|Name Dimitrios Voulgaris|
|Grandchildren Maria Patrinou|
|Died December 29, 1877, Athens, Greece|
Children Athanasoula Voulgaris, Lazaros Voulgaris, Georgios D. Voulgaris, Eleni Voulgari, Stamatina Voulgari
Great grandchildren Efrosini Skampourdhi, Eleni Skoumpourdhi
Similar People Alexandros Zaimis, Petros Voulgaris, Gennaios Kolokotronis, Alexandros Diomidis, Andreas Michalakopoulos
Dimitrios Voulgaris (Greek: Δημήτριος Βούλγαρης; December 20, 1802 – January 10, 1878) was a Greek revolutionary fighter during the Greek War of Independence of 1821 who became a politician after independence. He was nicknamed "Tsoumpes" (Τσουμπές) after the distinctive Ottoman-style robe he wore.
Voulgaris was born on December 20, 1802 on the island of Hydra in the Saronic Islands. When the War of Independence broke out, he participated in naval operations against the forces of the Ottoman Empire. After independence was achieved, Voulgaris became involved in politics as a bitter opponent of Governor Ioannis Kapodistrias.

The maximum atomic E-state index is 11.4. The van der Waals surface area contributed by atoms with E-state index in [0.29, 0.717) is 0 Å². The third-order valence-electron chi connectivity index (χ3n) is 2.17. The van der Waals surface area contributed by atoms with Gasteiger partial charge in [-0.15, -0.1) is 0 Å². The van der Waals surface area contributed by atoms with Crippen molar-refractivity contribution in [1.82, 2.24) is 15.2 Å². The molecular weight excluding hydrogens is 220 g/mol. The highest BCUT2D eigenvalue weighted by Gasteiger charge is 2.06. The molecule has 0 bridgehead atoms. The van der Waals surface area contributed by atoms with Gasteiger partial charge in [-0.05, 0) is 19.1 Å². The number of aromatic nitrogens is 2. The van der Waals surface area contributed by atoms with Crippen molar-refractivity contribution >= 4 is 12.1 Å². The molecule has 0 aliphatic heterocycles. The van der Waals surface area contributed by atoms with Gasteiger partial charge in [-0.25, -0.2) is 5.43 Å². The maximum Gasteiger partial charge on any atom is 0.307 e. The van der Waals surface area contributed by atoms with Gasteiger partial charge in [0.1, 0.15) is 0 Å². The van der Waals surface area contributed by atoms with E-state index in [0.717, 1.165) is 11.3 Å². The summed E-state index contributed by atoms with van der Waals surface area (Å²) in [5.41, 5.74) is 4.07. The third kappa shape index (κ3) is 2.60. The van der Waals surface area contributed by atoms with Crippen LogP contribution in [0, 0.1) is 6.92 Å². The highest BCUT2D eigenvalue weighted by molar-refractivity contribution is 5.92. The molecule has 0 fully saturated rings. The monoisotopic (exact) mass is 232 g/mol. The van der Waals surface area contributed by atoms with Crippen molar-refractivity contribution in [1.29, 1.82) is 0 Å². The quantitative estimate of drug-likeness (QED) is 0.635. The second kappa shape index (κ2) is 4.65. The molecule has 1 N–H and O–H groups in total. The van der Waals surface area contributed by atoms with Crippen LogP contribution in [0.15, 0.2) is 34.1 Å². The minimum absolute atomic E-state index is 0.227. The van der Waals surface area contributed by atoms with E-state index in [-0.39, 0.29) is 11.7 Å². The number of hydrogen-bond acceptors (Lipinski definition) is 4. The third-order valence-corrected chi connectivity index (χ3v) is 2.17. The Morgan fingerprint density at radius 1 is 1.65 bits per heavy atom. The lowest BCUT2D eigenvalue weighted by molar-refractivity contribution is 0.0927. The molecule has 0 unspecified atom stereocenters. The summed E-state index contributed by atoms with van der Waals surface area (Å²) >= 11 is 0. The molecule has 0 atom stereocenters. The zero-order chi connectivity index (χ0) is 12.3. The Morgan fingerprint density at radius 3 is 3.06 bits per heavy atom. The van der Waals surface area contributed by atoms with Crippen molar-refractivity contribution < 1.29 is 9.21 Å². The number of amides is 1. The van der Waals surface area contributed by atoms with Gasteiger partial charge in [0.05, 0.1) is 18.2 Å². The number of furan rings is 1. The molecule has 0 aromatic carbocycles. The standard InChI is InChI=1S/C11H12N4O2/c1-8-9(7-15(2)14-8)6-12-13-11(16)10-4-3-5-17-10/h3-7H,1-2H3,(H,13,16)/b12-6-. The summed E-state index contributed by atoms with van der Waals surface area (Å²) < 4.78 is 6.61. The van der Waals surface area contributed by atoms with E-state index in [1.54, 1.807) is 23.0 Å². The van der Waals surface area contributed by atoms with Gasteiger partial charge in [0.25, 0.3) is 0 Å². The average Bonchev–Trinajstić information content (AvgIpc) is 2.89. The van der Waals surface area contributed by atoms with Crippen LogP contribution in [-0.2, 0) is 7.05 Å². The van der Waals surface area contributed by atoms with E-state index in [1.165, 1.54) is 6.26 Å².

In 1843, Voulgaris was appointed to the newly created Senate and in 1847, he became Minister for the Navy. He became Prime Minister for the first time in 1855 during the Crimean War. He was elected to the post again in elections marked by widespread corruption and fraud.
Voulgaris was involved in the coup against Otto of Greece in October 1862 and became Prime Minister once more. In total, he was Prime Minister eight times; however, his terms in office where characterised by corruption. Finally, in 1875, Charilaos Trikoupis published his famous article "Who is to blame?" ("Τις πταίει;") in the Athens daily "Times" ("Καιροί") concerning the waste and corruption of the government. After a strong public outcry, King George I dismissed Voulgaris. Many of his associates were indicted on a variety of charges and Voulgaris himself took ill and died in Athens on January 10, 1878.